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Tuesday, May 21, 2024

Intronaut balance metal with melody on new Valley of Smoke

The album art for Intronaut's new album, Valley of Smoke, is some of the best the metal genre has seen all year. It shows a winged skeleton overlooking a hazy valley landscape, while a vibrantly colored lizard loiters nearby. The image is psilocybinic and prehistoric, like a glimpse into someone's twisted subconscious. It encapsulates Intronaut's elusive nature in a single image. Whereas skeletons are a stock caricature of metal lore, the lizard is not. This proves that Intronaut is not your typical metal band. Possessing metal, sludge and jazz-fusion skills, Intronaut have carved their own loner niche in the metal genre alongside other fringe acts like Isis or Cave-In. Over their short yet lustrous career, Intronaut have honed in on this conglomeration of styles in an evolutionary process (sans any growing pains) and garnered critical acclaim without any accusations of an identity crisis.

 

Since their inception, Intronaut have distinguished themselves from their metal peers by placing equal emphasis in carving paths of destruction as much as taking time for a melodic detour. But whereas Prehistoricisms, Intronaut's last full length, listened like a combative stew of the band's influences, Valley of Smoke is Intronaut fully aware of itself, and the songs in turn sound more focused and refined.

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Generally speaking, the structure of the music functions much in the same was as Intronaut have in the past. That is, the band keeps its crushing side closely wedded with its inclination for melodic meandering. Album opener ""Elegy,"" which begins with a disgustingly awesome dirge-like riff, shows the band has not lost the ability to produce lead-heavy arrangements. But right before the seismic force of the aforementioned riff exhausts the listener, the riff loosens its death grip on the listener, and in typical Intronaut fashion, wanders off in spacey meditation.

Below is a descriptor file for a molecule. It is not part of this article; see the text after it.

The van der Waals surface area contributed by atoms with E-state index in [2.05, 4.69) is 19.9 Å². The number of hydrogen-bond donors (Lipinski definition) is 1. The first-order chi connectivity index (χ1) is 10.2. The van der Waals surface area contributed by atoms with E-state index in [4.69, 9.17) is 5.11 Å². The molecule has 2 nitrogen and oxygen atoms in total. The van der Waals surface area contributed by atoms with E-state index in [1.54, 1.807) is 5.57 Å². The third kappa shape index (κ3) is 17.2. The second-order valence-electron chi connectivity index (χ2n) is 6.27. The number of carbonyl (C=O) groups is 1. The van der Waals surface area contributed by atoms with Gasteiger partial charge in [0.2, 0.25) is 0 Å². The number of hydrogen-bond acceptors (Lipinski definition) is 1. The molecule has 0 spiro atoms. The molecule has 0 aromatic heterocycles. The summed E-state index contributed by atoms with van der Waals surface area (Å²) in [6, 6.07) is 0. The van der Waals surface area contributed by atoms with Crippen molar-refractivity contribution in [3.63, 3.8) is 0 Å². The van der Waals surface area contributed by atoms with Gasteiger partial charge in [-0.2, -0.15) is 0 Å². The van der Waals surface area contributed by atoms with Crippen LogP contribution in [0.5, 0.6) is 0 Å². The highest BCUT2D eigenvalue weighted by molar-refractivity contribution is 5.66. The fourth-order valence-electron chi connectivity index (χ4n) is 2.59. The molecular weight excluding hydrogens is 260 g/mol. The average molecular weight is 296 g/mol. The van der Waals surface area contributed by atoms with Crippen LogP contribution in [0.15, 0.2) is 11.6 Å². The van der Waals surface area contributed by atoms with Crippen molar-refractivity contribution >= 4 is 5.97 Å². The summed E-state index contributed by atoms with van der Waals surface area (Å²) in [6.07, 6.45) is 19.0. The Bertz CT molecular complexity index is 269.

For all their weight in grit, Intronaut have never shied away from showing their tender side, and this has never been more evident than on Valley of Smoke. While ""Elegy"" showcases the band's ability to appease both sides of their musical impulses, Valley has consolidated these softer tendencies into the band's own respective songs.  

 

""Above,"" a delicate arrangement that showcases Joe Lester's arresting bass abilities, might surprise listeners in its refusal to lash out in a jurrasic fashion. Instead, the song restrains itself, and the melody remains coiled and content amidst the lower latitudes. Further, ""Core Relations,"" a track heavy with hypnotic vocals and gorgeously ornate guitar work, never feels the need to crop up a gigantic wall of distortion. It might surprise previous listeners to hear the band so content in this cerebral realm, but the songs are both successful. The reason for this likely stems from the band's acquisition of airy and cleaner vocals, utilized to bring about an often-divisive attribute with grace. In fact, the functions of these vocals on Valley sound less like a musical compromise than a quality that had been missing all along. The emphasis of Intronaut has always been on the instrumental side of things, and for the most part the guttural vocal work of Sacha Dunable has hovered above the lush arrangements like a minor distraction. But here his vocals harmonize gracefully alongside fellow guitarist Dave Timnick, propelling the song's momentum with sometimes revelatory results.

 

With Valley of Smoke, Intronaut have proved—once again—their uncanny ability to balance brutality and beauty. However, the way these combative forces are dealt with may bother some past listeners. Valley of Smoke is less primordial than the band's previous efforts. The composition of the whole album is less bipolar, and the warring impulses are often kept in separate cages. But at the end of the day, Intronaut is still a feral entity, as the jam-track ""Valley of Smoke,"" a song ripe with untamed musical exploration, can attest. Therefore, concerns of softening up are unlikely to generate any care from a band so content in its current state of introspection. Intronaut is likely to gawk at you wide-eyed, like the vibrant lizard, deep in thought in some other universe.

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